The Daily Gamecock

24th annual Columbia Jewish Film Festival showcases culture, history with independent film screenings

<p>A poster for the Arline &amp; Gerald Polinsky Columbia Jewish Film Festival is displayed in the window of the Nickelodeon Theater in Columbia on Feb. 18, 2024. The festival showcases unique films highlighting Jewish culture and history.</p>
A poster for the Arline & Gerald Polinsky Columbia Jewish Film Festival is displayed in the window of the Nickelodeon Theater in Columbia on Feb. 18, 2024. The festival showcases unique films highlighting Jewish culture and history.

The 24th annual Columbia Jewish Film Festival, organized by the Katie & Irwin Kahn Jewish Community Center, is taking over the Nickelodeon Theatre from Feb. 4 to Feb. 25 with six independent film showings. 

The festival, named after the late Arline and Gerald Polinsky, features a wide variety of Jewish films covering topics from the Holocaust to the life of famed comedian Gene Wilder. The two were well known in Columbia's Jewish community before they passed in 2020. 

"It’s a nice mix of serious and lighter (films)," Doug Swager, a festival sponsor from the Tree of Life Congregation said. "We've sponsored the last two years. ... The committee has done a great job choosing (the films)."

Heidi Lovit, festival chairwoman and movie screener, said the films shown at the festival cannot be found on streaming services or television. Instead, these films are sent to festivals by independent distributors. The Columbia Jewish Film Festival has received films from distributors ranging in location from Los Angeles to Israel.

The first showing of the festival on Feb. 4 was sold out, Lovit said. The crowd awaited "Remembering Gene Wilder," a documentary memorializing the late actor and comedian's life. The film previously won audience awards at the Los Angeles and Boston Jewish Film Festivals. 


Guests gather near the concession stand at the Nickelodeon Theater waiting for the film to start on Feb. 18, 2024. The Columbia Jewish Film Festival aims to showcase films covering topics such as the Holocaust to the rise of Jewish-owned cinemas in New York City.

"Gene Wilder brings his own draw," Lovit said. "They did show some religious things from his upbringing. He wasn’t a very religious man, but he was an observant Jew from an observant Jewish family, and that was enough."

The second showing on Feb. 6 "Farewell, Mr. Haffman," garnered high praise from critics at the 2022 San Francisco Jewish Film Festival, where the film won Best Narrative Feature. The French film follows a man separated from his family during the Holocaust and his journey to both survive and reunite with them. 

"Queen of the Deuce" was the next showing which played on Feb. 13. The film memorializes the life of an eccentric Jewish grandmother named Chelly Wilson, highlighting her legacy as a feminist and gay rights activist. 

"Barren" played on Feb. 15 and was the first film of this years festival set in Israel. The film follows an orthodox Jewish couple through their struggles with infertility and Jewish culture.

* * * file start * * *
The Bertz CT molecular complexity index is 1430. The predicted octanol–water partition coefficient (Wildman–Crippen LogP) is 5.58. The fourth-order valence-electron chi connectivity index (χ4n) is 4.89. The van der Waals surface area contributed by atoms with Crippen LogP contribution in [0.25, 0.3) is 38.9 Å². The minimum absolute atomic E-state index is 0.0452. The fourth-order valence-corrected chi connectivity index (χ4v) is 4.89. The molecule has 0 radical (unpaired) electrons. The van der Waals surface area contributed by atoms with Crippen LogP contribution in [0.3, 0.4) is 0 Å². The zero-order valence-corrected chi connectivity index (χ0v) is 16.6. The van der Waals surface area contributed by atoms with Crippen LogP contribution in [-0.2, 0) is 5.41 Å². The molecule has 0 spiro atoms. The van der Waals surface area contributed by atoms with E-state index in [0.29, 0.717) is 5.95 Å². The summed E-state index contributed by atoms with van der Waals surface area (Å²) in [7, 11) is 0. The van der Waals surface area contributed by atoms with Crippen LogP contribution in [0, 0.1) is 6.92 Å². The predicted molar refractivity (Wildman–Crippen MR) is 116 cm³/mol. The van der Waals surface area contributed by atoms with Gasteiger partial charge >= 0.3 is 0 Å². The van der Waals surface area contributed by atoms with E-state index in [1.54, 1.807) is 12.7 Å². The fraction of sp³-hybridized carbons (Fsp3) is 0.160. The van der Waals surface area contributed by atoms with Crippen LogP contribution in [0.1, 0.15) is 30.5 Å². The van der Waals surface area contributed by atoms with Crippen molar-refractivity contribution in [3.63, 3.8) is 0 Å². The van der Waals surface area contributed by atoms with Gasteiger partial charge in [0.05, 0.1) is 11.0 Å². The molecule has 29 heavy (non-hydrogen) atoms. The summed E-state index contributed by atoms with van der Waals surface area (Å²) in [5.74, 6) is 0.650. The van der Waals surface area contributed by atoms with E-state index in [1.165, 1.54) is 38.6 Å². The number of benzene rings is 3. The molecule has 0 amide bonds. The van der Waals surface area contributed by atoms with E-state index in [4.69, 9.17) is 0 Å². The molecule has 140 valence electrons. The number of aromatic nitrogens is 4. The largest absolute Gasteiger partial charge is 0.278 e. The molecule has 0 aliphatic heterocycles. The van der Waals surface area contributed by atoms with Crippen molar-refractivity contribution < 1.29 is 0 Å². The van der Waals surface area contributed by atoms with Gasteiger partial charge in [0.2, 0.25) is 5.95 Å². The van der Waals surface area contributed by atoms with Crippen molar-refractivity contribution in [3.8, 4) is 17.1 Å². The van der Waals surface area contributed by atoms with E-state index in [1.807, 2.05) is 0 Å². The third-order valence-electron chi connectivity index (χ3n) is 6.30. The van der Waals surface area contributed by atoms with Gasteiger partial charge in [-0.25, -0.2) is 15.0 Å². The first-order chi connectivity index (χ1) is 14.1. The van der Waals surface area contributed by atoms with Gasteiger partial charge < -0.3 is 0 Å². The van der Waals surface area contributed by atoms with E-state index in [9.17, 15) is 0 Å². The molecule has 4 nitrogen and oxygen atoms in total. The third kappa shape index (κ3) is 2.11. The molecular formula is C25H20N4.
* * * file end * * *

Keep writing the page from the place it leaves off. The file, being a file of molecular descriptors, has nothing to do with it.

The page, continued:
"('Barren') shows more of a religious side of Judaism and some of the issues that (orthodox Jews) go through," Lovit said. "I think that's an educational and interesting movie. And it's beautifully done."

The festival's most recent showing was "Simone: Woman of the Century," which played on Feb. 18. The film, depicting a true story, follows Simone Veil's journey from being a Holocaust victim to a leading politician, feminist and human rights campaigner through a non-chronological series of her memories. 

"It's about this woman who came from (Auschwitz) to become the president of the French Parliament. Not only was she the first female president of France ... she was the first Jewish person ever to rise (to that position)," Lovit said. "(The film) shows Holocaust scenes that are hard to watch, but I think it's important to see the tenacity of this woman."

The next and final festival showing will take place on Feb. 25 presenting "Hope Without Boundaries." The documentary chronicles an Israeli field hospital during the war in Ukraine, as medical teams treat Ukrainian patients. This documentary is tied for the most recently released film in the festival, making its official debut in December 2023 at the Miami Jewish Film Festival.

"(The film) is just heartwarming. Taking (employees) out of the hospitals in Israel and putting them in this field hospital for two or three weeks is pretty spectacular," Lovit said. "That's a really feel-good movie."

Lovit said she has been working with professors to promote the festival to USC students through the Jewish Studies Program, but she hopes to reach a larger audience of young people.Having younger people in the Jewish Community Center program prompted her to promote the event through synagogues and the Tree of Life temple, where there are many younger members. 

The festival will play "Hope Without Boundaries" on Feb. 25 at 3 p.m. Tickets can be purchased on The Nickelodeon's website. More information on the festival and other upcoming Jewish Community Center events can be found on its website